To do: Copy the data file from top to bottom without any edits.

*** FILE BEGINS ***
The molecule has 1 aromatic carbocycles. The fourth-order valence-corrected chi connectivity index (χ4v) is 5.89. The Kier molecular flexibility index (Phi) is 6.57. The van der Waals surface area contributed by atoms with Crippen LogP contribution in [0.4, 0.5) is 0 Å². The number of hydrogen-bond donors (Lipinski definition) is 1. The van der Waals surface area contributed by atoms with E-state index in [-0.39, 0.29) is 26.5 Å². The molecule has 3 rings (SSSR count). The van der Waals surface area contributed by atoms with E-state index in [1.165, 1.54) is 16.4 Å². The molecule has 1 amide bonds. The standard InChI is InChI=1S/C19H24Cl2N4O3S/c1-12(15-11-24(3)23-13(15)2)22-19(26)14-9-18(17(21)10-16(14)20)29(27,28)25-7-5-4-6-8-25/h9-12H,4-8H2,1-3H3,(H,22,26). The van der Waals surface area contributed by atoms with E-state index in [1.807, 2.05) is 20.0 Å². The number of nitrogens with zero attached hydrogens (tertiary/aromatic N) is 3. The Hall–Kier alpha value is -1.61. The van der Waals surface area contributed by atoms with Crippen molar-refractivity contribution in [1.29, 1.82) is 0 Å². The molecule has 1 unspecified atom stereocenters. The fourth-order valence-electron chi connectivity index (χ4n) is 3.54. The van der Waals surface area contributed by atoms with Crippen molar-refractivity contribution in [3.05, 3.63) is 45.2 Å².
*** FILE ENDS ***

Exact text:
The molecule has 1 aromatic carbocycles. The fourth-order valence-corrected chi connectivity index (χ4v) is 5.89. The Kier molecular flexibility index (Phi) is 6.57. The van der Waals surface area contributed by atoms with Crippen LogP contribution in [0.4, 0.5) is 0 Å². The number of hydrogen-bond donors (Lipinski definition) is 1. The van der Waals surface area contributed by atoms with E-state index in [-0.39, 0.29) is 26.5 Å². The molecule has 3 rings (SSSR count). The van der Waals surface area contributed by atoms with E-state index in [1.165, 1.54) is 16.4 Å². The molecule has 1 amide bonds. The standard InChI is InChI=1S/C19H24Cl2N4O3S/c1-12(15-11-24(3)23-13(15)2)22-19(26)14-9-18(17(21)10-16(14)20)29(27,28)25-7-5-4-6-8-25/h9-12H,4-8H2,1-3H3,(H,22,26). The van der Waals surface area contributed by atoms with E-state index in [1.807, 2.05) is 20.0 Å². The number of nitrogens with zero attached hydrogens (tertiary/aromatic N) is 3. The Hall–Kier alpha value is -1.61. The van der Waals surface area contributed by atoms with Crippen molar-refractivity contribution in [1.29, 1.82) is 0 Å². The molecule has 1 unspecified atom stereocenters. The fourth-order valence-electron chi connectivity index (χ4n) is 3.54. The van der Waals surface area contributed by atoms with Crippen molar-refractivity contribution in [3.05, 3.63) is 45.2 Å².